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By Alice Lighton
The Browne Review has sparked a flurry of reaction across Oxford University, uniting some colleges and dividing others.
As students around the country prepare for the national demonstration planned in London for November 10, Oxford students have been discussing how – or whether – to support protests against Browne’s recommendations for higher education funding.
Lord Browne’s review of higher education funding, published last Tuesday, recommended the lifting of the cap on university fees, meaning students could be paying tens of thousands of pounds a year for their education.
In addition, the report calls for severe cuts in state funding for teaching, so that fees will have to be a minimum of £7,000 to compensate.
Student activists plan protests
The anonymous Oxford Education Campaign hosted a meeting at Wadham College on Monday evening, for anyone concerned by the report’s recommendations to discuss what action can be taken.
Around 200 people packed themselves into a 60-capacity room at Wadham on Monday for a meeting hosted by the campaign, with representatives from various university societies attending as well as two people who identified themselves as academics.
The enthusiastic attendees suggested marches and protests in the city centre, as well as walking out of lectures 20% of the way through since Browne proposed universities receiving a mere 20% of their current teaching funding.
Excitement and enthusiasm appeared to be the main feelings of people interviewed after the meeting, which lasted an hour and a half.
“I’ve never seen a meeting at Oxford so well run,” said OUSU Academic Affairs Officer Hannah Cusworth. “There’s so much energy and momentum to get something done.”
Nick Evans, of the Socialist Workers’ Student Society said: “It was exciting to see a full meeting of people not only opposed to marketisation but also coming up with practical ways of reacting.”
A second meeting at Wadham will be held this Monday.
JCRs debate their responses
Some JCRs are following suit. Following a debate in their first JCR meeting this term St. John’s created a taskforce of fifteen students to get turnout for the national demonstration in London.
John’s JCR President Martha Mackenzie said the college opposes higher tuition fees since “St John’s is a very progressive college with a high state school intake”. A lot of their students say they would not have applied to Oxford under the conditions which Lord Browne proposes, Mackenzie said.
St Catherine’s JCR passed a unanimous motion this week to support OUSU’s position on the Browne Review and to send a group to the November 10 London demonstration. Hertford and St Peter’s (as well as OUSU and the National Union of Students) have contributed money towards coaches for Oxford students going to the demonstration.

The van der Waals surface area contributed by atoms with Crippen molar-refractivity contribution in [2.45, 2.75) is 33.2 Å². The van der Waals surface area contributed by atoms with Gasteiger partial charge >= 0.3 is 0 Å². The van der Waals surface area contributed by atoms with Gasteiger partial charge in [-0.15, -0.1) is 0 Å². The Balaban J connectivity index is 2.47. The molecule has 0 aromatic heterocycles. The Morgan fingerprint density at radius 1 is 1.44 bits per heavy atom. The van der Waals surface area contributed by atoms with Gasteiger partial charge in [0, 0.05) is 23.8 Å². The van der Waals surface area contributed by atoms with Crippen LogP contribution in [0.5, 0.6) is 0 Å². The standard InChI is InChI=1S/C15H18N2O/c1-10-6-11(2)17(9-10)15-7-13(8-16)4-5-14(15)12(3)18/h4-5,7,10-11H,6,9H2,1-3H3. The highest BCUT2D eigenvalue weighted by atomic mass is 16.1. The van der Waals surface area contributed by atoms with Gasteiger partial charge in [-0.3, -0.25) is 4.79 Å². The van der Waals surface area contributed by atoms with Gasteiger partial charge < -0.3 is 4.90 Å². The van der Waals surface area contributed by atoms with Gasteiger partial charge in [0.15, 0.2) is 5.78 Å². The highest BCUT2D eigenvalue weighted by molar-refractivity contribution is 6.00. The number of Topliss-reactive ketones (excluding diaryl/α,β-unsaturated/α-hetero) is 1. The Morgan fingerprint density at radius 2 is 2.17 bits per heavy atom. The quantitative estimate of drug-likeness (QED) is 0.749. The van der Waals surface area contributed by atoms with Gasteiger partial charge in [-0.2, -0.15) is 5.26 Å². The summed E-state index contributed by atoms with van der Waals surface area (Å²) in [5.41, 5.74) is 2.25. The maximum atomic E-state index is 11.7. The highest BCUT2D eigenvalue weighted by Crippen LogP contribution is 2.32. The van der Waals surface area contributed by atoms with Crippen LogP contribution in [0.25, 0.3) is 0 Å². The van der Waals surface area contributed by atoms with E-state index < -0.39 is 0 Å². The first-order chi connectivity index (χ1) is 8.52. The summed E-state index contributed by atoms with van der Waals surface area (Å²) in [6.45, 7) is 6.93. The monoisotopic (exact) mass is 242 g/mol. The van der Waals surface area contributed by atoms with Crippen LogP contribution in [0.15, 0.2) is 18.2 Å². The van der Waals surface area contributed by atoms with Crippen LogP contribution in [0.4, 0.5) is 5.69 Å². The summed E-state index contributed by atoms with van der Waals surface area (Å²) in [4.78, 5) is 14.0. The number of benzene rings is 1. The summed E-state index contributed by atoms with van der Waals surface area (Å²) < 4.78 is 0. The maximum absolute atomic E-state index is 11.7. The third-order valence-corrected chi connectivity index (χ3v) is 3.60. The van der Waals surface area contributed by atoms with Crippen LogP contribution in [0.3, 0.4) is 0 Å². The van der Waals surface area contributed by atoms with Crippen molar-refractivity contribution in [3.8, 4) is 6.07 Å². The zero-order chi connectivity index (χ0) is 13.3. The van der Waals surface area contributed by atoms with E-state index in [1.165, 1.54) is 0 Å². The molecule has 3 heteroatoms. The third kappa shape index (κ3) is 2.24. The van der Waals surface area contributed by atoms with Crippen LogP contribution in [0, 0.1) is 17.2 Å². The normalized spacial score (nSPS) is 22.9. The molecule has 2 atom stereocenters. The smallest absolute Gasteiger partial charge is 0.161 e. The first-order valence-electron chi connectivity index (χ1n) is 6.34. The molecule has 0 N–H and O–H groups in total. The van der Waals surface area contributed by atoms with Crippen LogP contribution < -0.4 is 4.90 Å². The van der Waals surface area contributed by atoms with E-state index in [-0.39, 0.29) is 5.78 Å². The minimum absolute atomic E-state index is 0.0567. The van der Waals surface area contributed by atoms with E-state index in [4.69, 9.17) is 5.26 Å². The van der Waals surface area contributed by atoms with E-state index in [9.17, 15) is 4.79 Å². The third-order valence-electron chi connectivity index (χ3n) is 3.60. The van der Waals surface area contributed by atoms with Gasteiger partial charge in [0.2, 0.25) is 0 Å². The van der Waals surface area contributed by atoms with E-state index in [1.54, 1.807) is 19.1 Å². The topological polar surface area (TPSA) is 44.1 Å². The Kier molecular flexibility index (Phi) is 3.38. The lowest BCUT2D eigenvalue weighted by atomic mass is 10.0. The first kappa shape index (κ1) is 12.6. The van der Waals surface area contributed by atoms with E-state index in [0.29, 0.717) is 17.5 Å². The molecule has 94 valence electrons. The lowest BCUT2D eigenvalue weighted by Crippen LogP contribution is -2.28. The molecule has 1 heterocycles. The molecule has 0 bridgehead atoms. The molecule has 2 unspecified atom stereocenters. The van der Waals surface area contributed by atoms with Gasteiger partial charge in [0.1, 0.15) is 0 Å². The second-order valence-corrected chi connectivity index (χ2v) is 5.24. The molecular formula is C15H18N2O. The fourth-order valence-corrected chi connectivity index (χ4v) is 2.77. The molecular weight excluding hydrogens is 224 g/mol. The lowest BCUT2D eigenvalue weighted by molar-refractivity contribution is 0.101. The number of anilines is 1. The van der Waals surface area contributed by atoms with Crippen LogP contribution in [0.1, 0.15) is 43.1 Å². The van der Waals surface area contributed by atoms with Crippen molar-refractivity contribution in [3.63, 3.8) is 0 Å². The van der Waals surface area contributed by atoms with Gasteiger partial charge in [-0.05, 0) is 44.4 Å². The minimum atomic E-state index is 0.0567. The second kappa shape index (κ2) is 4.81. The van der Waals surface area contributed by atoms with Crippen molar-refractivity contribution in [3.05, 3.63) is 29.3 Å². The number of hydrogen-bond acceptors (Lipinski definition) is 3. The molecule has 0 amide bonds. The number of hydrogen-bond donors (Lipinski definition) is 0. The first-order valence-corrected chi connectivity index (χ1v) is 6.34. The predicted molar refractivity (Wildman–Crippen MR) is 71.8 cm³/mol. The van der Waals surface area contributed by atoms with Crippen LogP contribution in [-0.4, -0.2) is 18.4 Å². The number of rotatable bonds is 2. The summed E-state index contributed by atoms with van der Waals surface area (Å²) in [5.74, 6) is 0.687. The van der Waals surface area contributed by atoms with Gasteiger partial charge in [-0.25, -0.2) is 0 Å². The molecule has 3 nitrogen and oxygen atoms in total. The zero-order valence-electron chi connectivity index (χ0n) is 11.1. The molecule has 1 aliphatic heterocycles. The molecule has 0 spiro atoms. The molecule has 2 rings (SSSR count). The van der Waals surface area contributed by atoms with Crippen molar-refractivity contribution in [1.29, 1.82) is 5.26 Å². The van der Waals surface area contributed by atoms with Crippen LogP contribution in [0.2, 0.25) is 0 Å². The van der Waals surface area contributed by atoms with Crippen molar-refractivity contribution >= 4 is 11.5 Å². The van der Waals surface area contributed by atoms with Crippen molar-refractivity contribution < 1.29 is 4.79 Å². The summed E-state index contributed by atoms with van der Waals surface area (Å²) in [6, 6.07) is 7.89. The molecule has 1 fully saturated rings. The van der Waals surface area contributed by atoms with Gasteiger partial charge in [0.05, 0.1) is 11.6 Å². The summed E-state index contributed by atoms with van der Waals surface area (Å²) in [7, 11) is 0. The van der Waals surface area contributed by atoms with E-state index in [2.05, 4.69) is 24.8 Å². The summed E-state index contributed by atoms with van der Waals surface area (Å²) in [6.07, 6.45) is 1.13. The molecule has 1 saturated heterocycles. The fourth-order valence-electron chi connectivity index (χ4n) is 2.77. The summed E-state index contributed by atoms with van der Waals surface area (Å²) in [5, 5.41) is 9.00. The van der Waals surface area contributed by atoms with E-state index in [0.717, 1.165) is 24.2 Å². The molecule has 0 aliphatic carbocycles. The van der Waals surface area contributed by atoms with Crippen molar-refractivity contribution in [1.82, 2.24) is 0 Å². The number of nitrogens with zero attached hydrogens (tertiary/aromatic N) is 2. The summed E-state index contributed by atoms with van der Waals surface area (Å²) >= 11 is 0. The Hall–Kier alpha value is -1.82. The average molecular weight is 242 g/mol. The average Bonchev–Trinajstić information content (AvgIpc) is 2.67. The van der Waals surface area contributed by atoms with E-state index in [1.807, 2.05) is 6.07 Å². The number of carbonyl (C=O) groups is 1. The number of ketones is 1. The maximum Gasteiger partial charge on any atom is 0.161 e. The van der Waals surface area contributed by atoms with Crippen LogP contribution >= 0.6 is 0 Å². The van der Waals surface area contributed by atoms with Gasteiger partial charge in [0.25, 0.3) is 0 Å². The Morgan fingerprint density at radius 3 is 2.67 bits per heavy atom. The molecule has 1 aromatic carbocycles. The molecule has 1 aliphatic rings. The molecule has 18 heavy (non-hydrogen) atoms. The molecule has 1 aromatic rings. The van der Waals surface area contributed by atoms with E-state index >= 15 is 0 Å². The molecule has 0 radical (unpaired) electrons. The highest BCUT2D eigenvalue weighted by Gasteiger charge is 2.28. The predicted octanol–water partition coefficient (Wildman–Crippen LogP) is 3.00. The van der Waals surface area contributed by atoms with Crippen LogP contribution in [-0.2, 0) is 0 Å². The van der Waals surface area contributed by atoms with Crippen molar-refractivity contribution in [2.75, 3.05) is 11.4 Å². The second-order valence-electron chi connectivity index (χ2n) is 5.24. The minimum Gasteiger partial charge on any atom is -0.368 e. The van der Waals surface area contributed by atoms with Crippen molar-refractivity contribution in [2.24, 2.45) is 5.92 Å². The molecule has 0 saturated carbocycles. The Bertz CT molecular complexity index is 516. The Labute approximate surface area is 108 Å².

Other colleges have decided not to act.
Exeter JCR President Katy Moe said: “Exeter JCR does not make political statements on behalf of its members, in order to respect the diversity of views within the JCR. We will therefore not be taking any action in response to the Browne Review. It is up to individual JCR members to form their own views and take action if appropriate.”
The Browne Review debate has Corpus JCR – once led by current Labour leader Ed Miliband – divided. A motion supporting OUSU’s Higher Education funding campaigns in Corpus Christi’s JCR meeting on Sunday ignited a heated exchange on Facebook between students afterwards.
Jim Everett, Vice-President of Corpus’ JCR committee, said that whenever he tried to suggest that the JCR make itself aware of what they were implicitly supporting by backing OUSU he was cut off by the JCR President.
Everett said: “The JCR has become a vehicle for those with OUSU aspirations to force their ideas upon the JCR… the political bias of certain members and the prejudice faced against those who hold different beliefs is a sickening problem.”
Corpus will hold an emergency meeting on Sunday to discuss the Browne Review in full. Oriel JCR will also debate this weekend whether to support the Browne Review.
Other colleges such as Mansfield and Keble are watching OUSU closely before they take any college-specific action.
OUSU President David Barclay met Oxford West MP Nicola Blackwood in Parliament on Tuesday. Barclay said he believes Blackwood has “concerns” about the Browne Review: “She working genuinely quite hard [on the issue] and wants to hear more from students in her constituency.”
After the demonstration on November 10, for which OUSU is contributing £1,000 towards coaches to transport Oxford students, they intend to write letters to MPs and press forward with a media campaign.